Mike Bobo was in dire need of rejuvenation, so he passed up a family vacation last summer to spend quality time with his VCR and a set of weights.
Twenty-six pounds are gone.
His mechanics are back.
The senior quarterback for resurgent Georgia, Bobo has battled through a litany of setbacks to become the top-rated passer in the Southeastern Conference.
Who would have thought?
"I'm not the tallest. I'm not the fastest. I don't have the strongest arm, but I've always worked hard on my fundamentals," Bobo said.
Bobo's biggest challenge awaits, though, as No. 14 Georgia plays No. 6 Florida on Saturday at Jacksonville, with first place in the SEC East on the line.
This season no fewer than four SEC quarterbacks have had their names linked with the Heisman Trophy _ Tennessee's Peyton Manning, Kentucky's Tim Couch, Auburn's Dameyune Craig and Florida's Doug Johnson.
There's no Bobo on the list.
But pick up this week's copy of the SEC passing statistics and it's right there, the very first name. Bobo's efficiency rating of 159.9 through seven games not only is tops in the league, it is fifth-best in the nation.
Okay, okay. So Bobo's 222.3 passing yards per game is only sixth-best in the SEC, along with his total of 12 touchdowns. And his 1,556 total yards, well, that ranks only seventh.
But only one quarterback _ Couch, in the Wildcats' short-pass attack _ has completed a higher percentage of passes than Bobo's 64.4 percent. And no one has thrown fewer interceptions: two.
What a turnaround.
Bobo settled into the starting role in 1995 after the departure of All-SEC quarterback Eric Zeier but was lost for the year to a fractured knee. When he returned for 1996, it was to a new coach _ Jim Donnan _ and a new offensive system, with an extra 20 pounds.
It made for a heavy burden.
Sluggish in the pocket and unsure in the Dawgs' new scheme, Bobo _ at a husky 6 feet 1, 218 pounds _ threw a league-high 16 interceptions in a 5-6 season. He graded out as the SEC's eighth-rated quarterback.
"Last year Mike probably tried to do too much, and it led to some bad decisions and some crucial mistakes," Donnan said. "His biggest ordeal was sustaining the injury he had, hurting his knee to that capacity. The next year he played with a new staff and not as good a supporting cast as this year.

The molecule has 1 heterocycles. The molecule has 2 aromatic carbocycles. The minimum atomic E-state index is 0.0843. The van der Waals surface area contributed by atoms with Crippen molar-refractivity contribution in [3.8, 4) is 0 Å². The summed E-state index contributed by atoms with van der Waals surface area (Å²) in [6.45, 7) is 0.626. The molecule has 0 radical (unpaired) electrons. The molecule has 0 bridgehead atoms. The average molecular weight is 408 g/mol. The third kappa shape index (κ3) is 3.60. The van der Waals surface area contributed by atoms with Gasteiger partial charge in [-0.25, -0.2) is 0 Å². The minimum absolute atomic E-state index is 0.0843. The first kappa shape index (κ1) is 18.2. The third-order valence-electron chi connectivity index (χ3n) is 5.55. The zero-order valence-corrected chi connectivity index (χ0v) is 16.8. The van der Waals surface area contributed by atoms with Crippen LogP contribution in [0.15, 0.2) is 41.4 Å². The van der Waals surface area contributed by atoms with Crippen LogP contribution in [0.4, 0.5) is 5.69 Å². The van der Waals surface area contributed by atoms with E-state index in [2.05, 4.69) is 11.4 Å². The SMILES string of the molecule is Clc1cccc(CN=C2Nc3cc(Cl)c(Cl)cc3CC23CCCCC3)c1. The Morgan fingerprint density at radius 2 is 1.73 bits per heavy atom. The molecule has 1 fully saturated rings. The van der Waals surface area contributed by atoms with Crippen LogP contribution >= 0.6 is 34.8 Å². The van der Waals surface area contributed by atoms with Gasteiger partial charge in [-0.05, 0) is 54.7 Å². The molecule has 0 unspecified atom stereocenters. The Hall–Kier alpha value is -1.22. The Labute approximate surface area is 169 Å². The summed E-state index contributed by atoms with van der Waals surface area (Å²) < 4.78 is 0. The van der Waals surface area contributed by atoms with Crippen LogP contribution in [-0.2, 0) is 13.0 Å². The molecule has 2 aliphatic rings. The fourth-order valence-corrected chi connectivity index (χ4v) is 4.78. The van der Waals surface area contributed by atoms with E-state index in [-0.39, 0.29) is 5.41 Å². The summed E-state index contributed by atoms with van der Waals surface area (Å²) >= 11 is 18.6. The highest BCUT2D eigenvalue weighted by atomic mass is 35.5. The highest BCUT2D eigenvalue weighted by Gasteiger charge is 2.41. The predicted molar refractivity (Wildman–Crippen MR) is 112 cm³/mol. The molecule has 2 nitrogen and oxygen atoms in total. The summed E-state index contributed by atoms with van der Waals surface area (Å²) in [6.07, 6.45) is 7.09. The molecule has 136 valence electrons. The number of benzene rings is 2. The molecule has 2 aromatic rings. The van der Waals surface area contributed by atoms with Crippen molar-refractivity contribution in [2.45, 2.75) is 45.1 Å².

"But he fought through it. He lost weight, which has helped his agility, worked on his fundamentals and is really having a good year for us."
Bobo started at the beginning.
Over the summer, he watched dozens of game tapes, even back to his high school days, trying to regain his old form. Between summer school classes, he measured each step he took in the pocket. He shed 26 pounds, getting down to 192.
"I feel quicker on my drops, and any time you get back quicker in the pocket, you have more time to see the field, see the receivers," Bobo said. "That can't do anything but help. I think last year, my mechanics weren't where they needed to be, and that caused a lot of bad decisions on my part."
Bobo also requested several study sessions with Donnan so he could be more familiar with the coach's offensive strategy.
"You've got to know your offensive coordinator," said Bobo, who has had three in his four playing seasons. "You've got to know what he's thinking when the play comes out there. We didn't have a lot of that last year. I was confused. Obviously, so were the other players."
Georgia is among the most balanced offenses in the SEC with the ability to run the ball with tailback Robert Edwards as well as throw. Add versatile playmaker Hines Ward to the mix and it becomes easier to understand how Bobo has become one of the most efficient quarterbacks in the country.
Of course, the Gators have heard all this before.
First it was Manning. Then Couch. Then Craig. Three of the league's most impressive passers combined to throw six touchdowns against the Gators, but also six interceptions.
"They're all top quarterbacks until they come play us," linebacker Mike Peterson said. "They can put up Heisman numbers at the beginning of the season, but until they play us, it doesn't mean too much to me."
For Bobo, a win over Florida _ something the Bulldogs haven't had in the past seven years _ would bring him one step closer to making his mark on the Georgia program.
"We want to try to get the program back where it needs to be, where everybody thinks it should be," he said. "The seniors, we haven't been very successful. The only way we can leave a mark is to turn it around this year."